Rebecca is a truly unique teacher on the Yoga West team as she is both a pregnancy yoga teacher and a midwife.

Rebecca has always been fascinated by pregnancy. She completed a Midwifery degree and graduated with a First-Class Honours and now works as an Independent Midwife (a midwife who works outside of the NHS in a self-employed capacity to provide continuity of carer). By following her clients throughout their pregnancy, birth and postnatal period, she has seen how beneficial prenatal yoga practice is. Therefore, it was an easy decision to become certified as a Pregnancy and Postnatal yoga teacher with a Yoga Alliance-accredited course.

Rebecca believes whole-heartedly that pregnancy and birth can be a beautiful experience and truly unique to every woman. Rebecca’s motto is “a happy and healthy mum equals a happy and healthy baby”. A happy, and healthy mum-to-be requires her to be a fully informed and principal decision-maker in her pregnancy and birth process and Rebecca is dedicated to empowering women achieve this. Her pregnancy and postnatal yoga classes will focus on promoting a healthy pregnancy, ensure optimal fetal positioning for an easier labour and birth, and enable a smooth postnatal recovery whilst strengthening their bond with their new baby.

Join her every Sunday for pregnancy yoga, 11:45-13:00 and her next Yoga for Birth workshop on 1 September, 13:15-15:15.

We asked Rebecca to share a little about her personal journey into yoga and midwifery:

How did you get into yoga?

I went to my first yoga class whilst at university and found it really enjoyable – I used to practise rhythmic gymnastics when I was younger and so had maintained some level of flexibility. That was 17 years ago and since then I’ve been going to classes all over the world such as Sydney, Dubai, New York to name a few. I have tried various types of yoga, but vinyasa flow is my favourite, although I am keen to try my hand at acroyoga!

Was there a moment when you realised that you wanted to pursue yoga seriously?

I lived in Dubai working for an airline and took my mat with me to all the corners of the globe. However, it wasn’t until I moved to London 7 years ago and became a midwife that I decided to undertake my pregnancy yoga teacher training. Having a midwifery background and my long-standing yoga practice it felt so right to combine my two passions. I could see first-hand the huge benefits it had on women who used yoga techniques to cope with their labour. Furthermore, I want to inspire women to be the best version of themselves and empower them to have a positive journey into motherhood and teaching pregnancy yoga is one of the ways I can achieve this.

How has yoga changed you?

Over the years yoga has seeped itself more into other aspects of my life. It is more about a way of thinking. Last year, I did a 10 day silent Vipassana meditation course. It was hard work – the not talking was easy but the sitting still and meditation for hours on end was difficult. Even though vipassana developed from a Buddhist tradition and yoga has roots in Hinduism, they both arose out of the same spiritual culture and share a common focus: self-transformation through self-observation.

Vipassana has given me the tools to overcome challenges and taught me how to react to difficult situations in a more constructive manner. In my yoga classes, I use the Vipassana philosophy of acceptance, non-attachment and equanimity, as it lends itself well to the ever-changing emotional and physical aspects of being pregnant.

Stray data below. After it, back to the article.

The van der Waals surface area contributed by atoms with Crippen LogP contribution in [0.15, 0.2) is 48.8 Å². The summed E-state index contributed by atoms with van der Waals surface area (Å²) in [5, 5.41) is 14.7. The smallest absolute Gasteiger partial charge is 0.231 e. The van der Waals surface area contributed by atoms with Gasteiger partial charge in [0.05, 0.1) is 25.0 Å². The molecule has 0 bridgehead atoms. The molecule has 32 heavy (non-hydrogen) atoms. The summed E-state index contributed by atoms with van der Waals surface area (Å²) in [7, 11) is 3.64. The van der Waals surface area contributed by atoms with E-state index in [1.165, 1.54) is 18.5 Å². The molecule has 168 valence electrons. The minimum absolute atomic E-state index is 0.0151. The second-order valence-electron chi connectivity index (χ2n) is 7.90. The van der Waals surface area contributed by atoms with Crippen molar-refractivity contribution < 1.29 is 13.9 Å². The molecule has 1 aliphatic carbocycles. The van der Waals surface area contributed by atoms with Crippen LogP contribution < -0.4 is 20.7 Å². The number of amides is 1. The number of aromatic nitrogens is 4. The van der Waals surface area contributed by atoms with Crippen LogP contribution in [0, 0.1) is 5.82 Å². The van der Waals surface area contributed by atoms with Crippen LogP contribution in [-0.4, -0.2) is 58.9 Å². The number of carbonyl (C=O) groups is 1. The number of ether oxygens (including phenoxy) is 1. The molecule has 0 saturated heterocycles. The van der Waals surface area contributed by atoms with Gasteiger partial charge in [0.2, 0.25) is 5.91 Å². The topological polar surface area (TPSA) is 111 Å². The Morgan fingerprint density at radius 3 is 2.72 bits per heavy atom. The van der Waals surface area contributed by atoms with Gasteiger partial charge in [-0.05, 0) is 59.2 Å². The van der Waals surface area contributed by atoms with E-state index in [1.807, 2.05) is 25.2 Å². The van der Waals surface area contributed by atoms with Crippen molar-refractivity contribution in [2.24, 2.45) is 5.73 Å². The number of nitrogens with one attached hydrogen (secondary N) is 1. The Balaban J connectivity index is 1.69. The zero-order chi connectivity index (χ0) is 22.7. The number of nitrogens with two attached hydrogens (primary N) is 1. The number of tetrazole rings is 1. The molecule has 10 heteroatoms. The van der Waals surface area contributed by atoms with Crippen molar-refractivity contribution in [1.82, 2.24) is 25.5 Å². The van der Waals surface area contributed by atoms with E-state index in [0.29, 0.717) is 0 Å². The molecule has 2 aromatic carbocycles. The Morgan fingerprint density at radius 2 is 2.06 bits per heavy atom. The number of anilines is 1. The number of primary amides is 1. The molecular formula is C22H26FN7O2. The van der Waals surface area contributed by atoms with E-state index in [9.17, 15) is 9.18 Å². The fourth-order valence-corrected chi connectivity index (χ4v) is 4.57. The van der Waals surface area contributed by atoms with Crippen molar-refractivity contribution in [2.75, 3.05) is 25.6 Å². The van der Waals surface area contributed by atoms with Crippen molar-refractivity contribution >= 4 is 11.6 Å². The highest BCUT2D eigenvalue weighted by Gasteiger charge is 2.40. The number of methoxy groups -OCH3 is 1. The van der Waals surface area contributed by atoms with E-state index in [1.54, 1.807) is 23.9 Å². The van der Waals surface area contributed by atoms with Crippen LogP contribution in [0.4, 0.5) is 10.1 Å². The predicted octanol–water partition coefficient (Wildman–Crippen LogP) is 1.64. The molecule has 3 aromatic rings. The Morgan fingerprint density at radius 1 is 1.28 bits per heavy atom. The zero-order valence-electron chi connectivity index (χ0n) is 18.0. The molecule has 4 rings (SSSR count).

What is your approach to teaching?

My pregnancy yoga classes are inspired by my vinyasa flow practice, with modified poses to suit pregnancy. My approach is to normalise pregnancy. Before becoming a yoga teacher I often heard that women found the usual pregnancy classes too slow and dull, especially if they had been used to a strong practice before pregnancy. So I make my classes more dynamic. You will encounter some delicious stretches, but you will also work on your strength physically and mentally in preparation for birth and motherhood. However, I give plenty of options so that if you want to take it easier you can do so. I remind you to listen to your ever-changing bodies – what felt good last week may not feel good today and that is okay. Observing and accepting how your body feels at present is important during pregnancy.

What advice would you give to people who are considering taking up yoga?

Give it a go! Yoga is for everyone, every gender and age group. In relation to pregnancy yoga, it is a great way to stay mobile throughout your pregnancy, release any tension and teaches you coping methods for labour. Many students come up to me at the end of the class to ask me questions about their pregnancy as they know my background as a midwife, and I’m very happy to help where I can.

Do you have a favourite yoga quote?

This is actually a Vipassana quote but it can also be a yoga quote:“The bird of wisdom needs two wings to fly. They are awareness and equanimity” – by S.N. Goenka

Is there anything outside your yoga that people should know?

Outside yoga I’m an independent midwife providing private midwifery care. I support women throughout their pregnancy and transition into motherhood. My clients come to me because they want to be seen by the same midwife throughout their pregnancy and build a trusting relationship with me – studies have proved that this continuity gives the best outcomes and it gives the client peace of mind.

I also write a pregnancy newsletter for my students and my regular readers will write to me when they have given birth and send me photos of their babies. They tell me how much the yoga techniques I taught them have helped them with their labour and birth. To hear their positive birth stories and know that I have made a positive difference in a small way is truly heart-warming!